Q: As you prepare for this game, do you draw on last year at all when you guys were still winless and you couldn’t get over the hump and then, when you did, how that felt, how you played and that maybe they’re not as bad as their record says?

HALEY: “Yeah, I think that I have. I talked a little bit about us going on the road and going to Washington and one of the good things we did that week as a team without getting too caught up in the past is that it meant a lot to us as a team to get better. And one of the signs of getting better and the reward to hard work and sacrifice would be coming out of there with a win, which we were able to do. I talked about some of those things but most importantly I think it is about understanding who your opponent is and what their strengths are and it doesn’t take much time in the film room to understand that this team has a lot of weapons across the field offensively, defensively and on special teams. Like I said, that is a good thing for me as a head coach because I think the more your players understand, especially here the last two weeks having played a Houston team that I was very clear on how explosive they were and there are some similarities between the two teams. Houston was a team that could run for a TD from 80-plus yards out, they could throw it, they could run by you in the passing game for a TD, they could return one for a TD and this team has some of those same characteristics. They have a quarterback that is playing at a high level much like Houston’s quarterback was and that is a dangerous combination in addition to a pretty balanced attack, 50-50 run/pass team on first and second down. They have backs that can really run the football.”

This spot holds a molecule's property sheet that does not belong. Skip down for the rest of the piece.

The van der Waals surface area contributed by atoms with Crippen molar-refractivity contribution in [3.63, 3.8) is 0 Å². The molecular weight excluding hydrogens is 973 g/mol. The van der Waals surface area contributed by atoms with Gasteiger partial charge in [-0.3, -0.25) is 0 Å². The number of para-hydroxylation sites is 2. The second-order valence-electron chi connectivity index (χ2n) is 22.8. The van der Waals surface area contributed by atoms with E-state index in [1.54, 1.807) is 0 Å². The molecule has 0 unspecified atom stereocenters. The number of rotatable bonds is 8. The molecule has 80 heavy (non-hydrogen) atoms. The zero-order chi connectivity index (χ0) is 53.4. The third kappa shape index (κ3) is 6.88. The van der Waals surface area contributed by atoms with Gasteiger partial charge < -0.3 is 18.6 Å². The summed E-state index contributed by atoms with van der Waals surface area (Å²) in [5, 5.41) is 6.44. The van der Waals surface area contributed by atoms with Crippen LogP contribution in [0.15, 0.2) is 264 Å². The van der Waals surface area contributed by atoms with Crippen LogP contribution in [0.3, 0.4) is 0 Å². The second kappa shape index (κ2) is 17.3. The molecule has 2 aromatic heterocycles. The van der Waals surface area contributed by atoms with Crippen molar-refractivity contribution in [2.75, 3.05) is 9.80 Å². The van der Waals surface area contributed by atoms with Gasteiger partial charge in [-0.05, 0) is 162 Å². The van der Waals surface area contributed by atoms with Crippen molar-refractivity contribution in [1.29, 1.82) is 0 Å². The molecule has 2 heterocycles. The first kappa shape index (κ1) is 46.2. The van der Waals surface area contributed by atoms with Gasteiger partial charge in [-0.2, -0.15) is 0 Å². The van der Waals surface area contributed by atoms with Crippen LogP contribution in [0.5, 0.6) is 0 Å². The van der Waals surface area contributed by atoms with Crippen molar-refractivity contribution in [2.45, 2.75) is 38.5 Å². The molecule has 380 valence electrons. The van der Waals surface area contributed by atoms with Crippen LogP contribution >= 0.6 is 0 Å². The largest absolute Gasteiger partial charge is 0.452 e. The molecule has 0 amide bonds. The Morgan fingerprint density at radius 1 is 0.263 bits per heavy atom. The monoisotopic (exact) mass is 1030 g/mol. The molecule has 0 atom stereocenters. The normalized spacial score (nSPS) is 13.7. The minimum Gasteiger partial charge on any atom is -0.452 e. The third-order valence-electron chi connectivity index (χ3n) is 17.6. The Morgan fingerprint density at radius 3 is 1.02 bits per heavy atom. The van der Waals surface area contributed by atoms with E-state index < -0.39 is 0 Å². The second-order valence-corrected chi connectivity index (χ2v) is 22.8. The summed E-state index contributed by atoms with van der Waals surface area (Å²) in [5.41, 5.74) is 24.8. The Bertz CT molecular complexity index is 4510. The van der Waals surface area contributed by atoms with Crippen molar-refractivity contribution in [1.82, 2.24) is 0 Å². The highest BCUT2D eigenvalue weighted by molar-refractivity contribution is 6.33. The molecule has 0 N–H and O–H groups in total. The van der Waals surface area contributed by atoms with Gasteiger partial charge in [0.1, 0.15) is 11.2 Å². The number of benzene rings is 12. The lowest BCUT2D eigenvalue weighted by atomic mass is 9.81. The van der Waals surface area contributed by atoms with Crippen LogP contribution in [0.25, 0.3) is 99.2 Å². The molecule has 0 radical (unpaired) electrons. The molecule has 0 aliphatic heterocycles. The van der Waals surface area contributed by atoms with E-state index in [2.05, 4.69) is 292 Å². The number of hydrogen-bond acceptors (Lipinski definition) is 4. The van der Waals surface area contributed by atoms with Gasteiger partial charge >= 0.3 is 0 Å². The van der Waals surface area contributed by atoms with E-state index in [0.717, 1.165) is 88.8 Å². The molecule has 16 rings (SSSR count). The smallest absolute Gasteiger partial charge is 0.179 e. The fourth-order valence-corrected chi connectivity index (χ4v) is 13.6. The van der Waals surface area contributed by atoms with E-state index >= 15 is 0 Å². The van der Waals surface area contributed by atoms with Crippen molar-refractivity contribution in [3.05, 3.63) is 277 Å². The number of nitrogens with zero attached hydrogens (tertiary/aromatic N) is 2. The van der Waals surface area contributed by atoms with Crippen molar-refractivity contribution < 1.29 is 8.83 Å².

Q: What do you attribute all of this early success to?

HALEY: “I think it is a combination of variables. Number one, what I have said, what I know and what I believe is that you must develop the players on your roster, especially those first, second, third and fourth-year guys. What we have been able to do with some of these fourth, maybe fifth year guys that have made progress. Even guys that have been in the league longer than that have made progress. If you don’t develop the players on your roster you have very little chance of being a successful team, especially year-in and year out. Player development is absolutely critical along with player acquisition. Free agents, rookies that you draft, rookie free agents, bringing in types of guys that fit in with what you are doing and knowing how you want to do it but most importantly having the skill to do it. We have had a bunch of new coaches come in that I have had a great deal of experience with in the past so we have been able to efficiently continue moving in the direction that we started last year. We are in the foundation laying process and that started last year. It went on all of last year and continued through the off-season and it is continuing now. That foundation is being laid by some of those things that I just talked about.”